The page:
An interesting photographic exhibition is on from 3rd October to 15th November at Café Fresco’s on Cunningham Road. Titled ‘Stone Theater’, the exhibition displays photographs of a different kind by Magali Couffon de Trevros. These beautiful images not retouched or reframed, but just printed on aluminum sheets. It is hard to believe that these are photographs of stones, sand and water bodies around them and the aluminum sheets add to the earthy effect of the theme.
Magali is French by origin, and has been in Bangalore for about 6 years and in India for 15 years. Trained as a graphic designer, she works in the Textile industry. Photography being her passion for several years now, Magali devotes three days a week for what is more than a hobby for her. Her earlier show in May 2007 in Paris showcased photographs as well as paintings.
Magali has been photographing in Hampi for more than two years now, preparing for this show. Once exploring the ruins on a holiday, she was mesmerized by these beautiful stones by the river which now beckon her on a regular basis. Magali has shot these stones at different times of the day in different seasons, to capture the myriad effects that the change in weather and time has on the stones, with her Canon 700.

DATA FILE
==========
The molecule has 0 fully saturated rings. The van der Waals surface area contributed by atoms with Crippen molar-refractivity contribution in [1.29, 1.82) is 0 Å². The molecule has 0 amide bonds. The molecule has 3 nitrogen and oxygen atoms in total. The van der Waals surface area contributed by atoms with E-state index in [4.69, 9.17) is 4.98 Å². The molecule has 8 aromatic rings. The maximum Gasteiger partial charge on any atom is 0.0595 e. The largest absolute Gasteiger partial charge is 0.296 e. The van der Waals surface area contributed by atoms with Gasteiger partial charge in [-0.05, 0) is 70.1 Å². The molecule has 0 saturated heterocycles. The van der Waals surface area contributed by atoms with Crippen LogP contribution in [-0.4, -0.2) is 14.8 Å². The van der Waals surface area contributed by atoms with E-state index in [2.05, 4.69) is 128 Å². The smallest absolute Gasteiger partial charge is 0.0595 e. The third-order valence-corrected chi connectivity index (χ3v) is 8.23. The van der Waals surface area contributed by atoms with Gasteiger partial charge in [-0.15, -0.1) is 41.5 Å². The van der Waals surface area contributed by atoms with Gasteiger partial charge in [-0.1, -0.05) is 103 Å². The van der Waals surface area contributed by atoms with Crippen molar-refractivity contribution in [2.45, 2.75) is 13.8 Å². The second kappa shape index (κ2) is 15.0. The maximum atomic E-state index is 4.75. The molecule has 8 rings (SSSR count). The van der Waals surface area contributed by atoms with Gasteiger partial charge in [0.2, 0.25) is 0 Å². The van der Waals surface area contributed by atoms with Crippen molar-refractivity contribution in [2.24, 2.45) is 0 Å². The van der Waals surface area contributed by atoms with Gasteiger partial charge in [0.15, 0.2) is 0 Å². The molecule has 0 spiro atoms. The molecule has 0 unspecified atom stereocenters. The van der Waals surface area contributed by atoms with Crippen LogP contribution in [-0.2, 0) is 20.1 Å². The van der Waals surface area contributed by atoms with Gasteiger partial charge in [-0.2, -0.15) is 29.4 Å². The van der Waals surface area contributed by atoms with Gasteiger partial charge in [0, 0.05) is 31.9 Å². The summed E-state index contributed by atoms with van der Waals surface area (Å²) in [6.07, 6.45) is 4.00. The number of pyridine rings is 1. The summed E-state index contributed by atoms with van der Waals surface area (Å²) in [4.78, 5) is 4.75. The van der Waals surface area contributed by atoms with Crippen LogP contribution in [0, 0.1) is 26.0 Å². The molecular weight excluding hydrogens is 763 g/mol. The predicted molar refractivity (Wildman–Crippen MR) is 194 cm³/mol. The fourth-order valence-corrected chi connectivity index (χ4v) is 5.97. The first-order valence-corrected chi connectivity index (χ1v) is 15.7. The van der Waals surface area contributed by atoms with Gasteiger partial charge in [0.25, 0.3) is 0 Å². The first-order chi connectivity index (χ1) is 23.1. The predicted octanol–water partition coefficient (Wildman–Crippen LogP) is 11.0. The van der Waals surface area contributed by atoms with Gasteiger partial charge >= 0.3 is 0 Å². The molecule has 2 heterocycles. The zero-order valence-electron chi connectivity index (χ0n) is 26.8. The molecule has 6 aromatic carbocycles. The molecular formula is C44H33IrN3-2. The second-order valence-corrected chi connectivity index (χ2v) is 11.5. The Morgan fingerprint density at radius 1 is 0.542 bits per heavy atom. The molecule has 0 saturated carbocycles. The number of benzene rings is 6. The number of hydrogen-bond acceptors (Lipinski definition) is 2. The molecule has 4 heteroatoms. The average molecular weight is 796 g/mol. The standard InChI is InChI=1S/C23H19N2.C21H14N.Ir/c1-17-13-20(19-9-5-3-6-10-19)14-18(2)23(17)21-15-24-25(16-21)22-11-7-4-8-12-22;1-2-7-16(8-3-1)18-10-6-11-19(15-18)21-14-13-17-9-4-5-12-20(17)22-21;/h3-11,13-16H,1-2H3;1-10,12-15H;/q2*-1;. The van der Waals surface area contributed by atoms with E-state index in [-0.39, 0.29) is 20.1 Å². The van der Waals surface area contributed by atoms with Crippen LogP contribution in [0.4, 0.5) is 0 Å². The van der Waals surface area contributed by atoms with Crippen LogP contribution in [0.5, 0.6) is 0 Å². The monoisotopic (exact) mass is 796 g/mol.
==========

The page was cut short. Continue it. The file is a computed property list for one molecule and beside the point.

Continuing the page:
She then printed them on aluminum sheets, and the effect is there for all to see at Fresco’s- they almost look like paintings. The ambience of Fresco’s, with it music and lighting, adds to the look of the images, perfectly indicating why she did not choose a regular art gallery to display her work.
Experimenting with the various bases for her photographs, Magali also prints her images on wood, terracotta and canvas, depending on the requirement and the effect desired. The exhibits at Stone Theater are on sale and are priced between Rs.6000 to Rs.12000. The exibits are priced depending on the size of the image and the base on which it is printed.
Ask her what message she wanted to bring out with this show, and Magali says these pictures captured amidst nature had a soothing effect on her like meditation did, apart from the fact that the whole experience was a lot of fun. The earthy colours and greens of the exhibits are calming, she says, and wishes that people notice nature’s beauty, appreciate it and take care of it.
Magali’s love for Hampi is evident from the fact that she would like people to see Hampi beyond its ruins. She adds that her depictions do not have connotations beyond art, and her audience is free to perceive them as they see it.
Indeed for a crowded and restless city like Bangalore, Magali’s exhibits provide a brief getaway into nature, inducing a sense of relaxation and forcing us to look at nature differently. The abstract nature of these images leaves the viewer wondering as to its import. A rainy evening with the music and lighting at the café and some coffee however seem to be the best way to appreciate and interpret these photographs. ⊕